Wednesday, May 9, 2012

IRS raises risks of losing #LIHTC affordability

More subsidized housing could go to market rate under "qualified contract" rules issued last week by the IRS after almost five years' delay. Hard to tell how many units are affected, but it's not happy news.

The new rules, issued May 3 and available here, affect what happens, after the first 15 years of operation, to properties subsidized with the low-income housing tax credit (LIHTC). Year 15 is when investors in such properties, at least under the federal minimum rules, get a chance to sell them off, or, just possibly, a chance to switch them up to market rate.

I'm saying "minimum rules" here because a lot of states, including California, require developers to waive the Year 15 escape clause before they get any tax credits at all. Some more jurisdictions give points for "extended affordability" promises in the scoring schemes for their annual tax credit allocation competitions.

With so many extended-affordability waivers out there, it's difficult to tell how many projects are really still candidates for Year 15 "qualified contracts." Still, though, probably enough to worry about.

Strict "qualified contract" rules, which the IRS issued in detail last week, govern the Year 15 sales. Starting in Year 14, the owner(s) can give the relevant state housing agency one year to come up with a willing buyer who will keep at least the subsidized part of the property affordable under a strictly specific "qualified contract." If a "qualified contract" deal is available, the original investors don't literally have to take the deal, but if they don't, they have to find some other way of keeping the property affordable, with whatever limited profit that may bring.

If the state agency can't come up with a real buyer's "qualified contract" offer, then the investors get to take the property up to market rate over the course of three years. After the three years are up, that could even mean raising rents above what the original low-income tenants can pay.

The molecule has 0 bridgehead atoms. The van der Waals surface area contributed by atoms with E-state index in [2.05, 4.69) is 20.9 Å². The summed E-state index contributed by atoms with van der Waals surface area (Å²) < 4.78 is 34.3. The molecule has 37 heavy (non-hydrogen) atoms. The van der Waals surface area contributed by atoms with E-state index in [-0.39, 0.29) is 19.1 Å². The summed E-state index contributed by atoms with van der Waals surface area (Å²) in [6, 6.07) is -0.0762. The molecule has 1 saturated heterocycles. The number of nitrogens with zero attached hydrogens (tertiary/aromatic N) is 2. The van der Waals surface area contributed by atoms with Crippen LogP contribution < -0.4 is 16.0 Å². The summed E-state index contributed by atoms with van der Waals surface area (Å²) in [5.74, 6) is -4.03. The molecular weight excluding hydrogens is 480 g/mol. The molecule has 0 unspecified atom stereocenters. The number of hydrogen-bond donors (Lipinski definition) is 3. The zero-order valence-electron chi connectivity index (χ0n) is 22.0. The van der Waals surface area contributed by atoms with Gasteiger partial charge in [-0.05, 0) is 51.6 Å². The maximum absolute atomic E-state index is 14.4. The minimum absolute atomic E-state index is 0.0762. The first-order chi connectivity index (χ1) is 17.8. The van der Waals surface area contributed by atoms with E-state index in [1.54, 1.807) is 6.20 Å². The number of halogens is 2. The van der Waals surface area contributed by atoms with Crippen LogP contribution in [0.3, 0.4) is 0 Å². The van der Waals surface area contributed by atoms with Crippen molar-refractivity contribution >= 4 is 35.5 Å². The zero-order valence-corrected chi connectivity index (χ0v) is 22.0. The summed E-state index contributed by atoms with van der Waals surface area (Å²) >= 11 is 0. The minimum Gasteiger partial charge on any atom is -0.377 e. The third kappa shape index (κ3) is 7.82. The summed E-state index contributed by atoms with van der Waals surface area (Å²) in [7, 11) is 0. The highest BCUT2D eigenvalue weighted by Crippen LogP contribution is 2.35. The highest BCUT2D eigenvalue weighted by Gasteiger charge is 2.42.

The "qualified contract" rules are what the IRS just rewrote. Despite much public-comment importunity, they've arguably made it too easy for the asking prices of Year 15 LIHTC properties to drift upward out of realistic range. Which presumably will discourage housing nonprofits and other potential buyers from purchasing the properties under qualified contracts to keep them affordable. That means more Year 15 properties may fail to find takers and hence fall out of the program. Which is good news for private tax credit investors. Despite the law's three-year anti-eviction cushion, it's potentially quite seriously not good for low-income tenants. As in, eviction serious.

The new IRS rule imposes a formula that can easily push the mandatory asking price for a "qualified contract" above the property's realistic market value, considering how the thing to be sold is a rental building that is subject to serious rent restrictions and to actually fairly whopping extra paperwork burdens.

Harold Berk, a Pennsylvania-based lawyer who knows and writes on LIHTC law, has been schooling me on some of the technicalities here, though opinions expressed above are my own.

He's noting as important that the IRS refused to impose a market-value cap on qualified contract asking prices. Commenters from low-income housing advocacy groups had argued that market-value caps should be imposed for the low-income portions of each property, but the IRS stated it had no authority to do that.

He writes:
"Now IRS 21 years after the Code adopted this Qualified Contract process has issued final regulations which further muddy the water. They add complexity to the calculation of the qualified contract price but most likely it will still exceed what a willing buyer would pay for the property while agreeing to operate it as low-income."
And again, regarding the danger of too-high asking prices:
"That was why people sought a fair market value cap on the qualified contact price, but IRS said it had no authority under the Code to do that, so the formula, as modified, is the formula and will usually lead to a high price above appraised value. Developers want to stay in the deal, and investors usually want out, sometimes with a payment. It all depends on location, location. But remember that agencies have required waivers of the qualified contract process from most developers, so for those who waived, these regulations offer no out."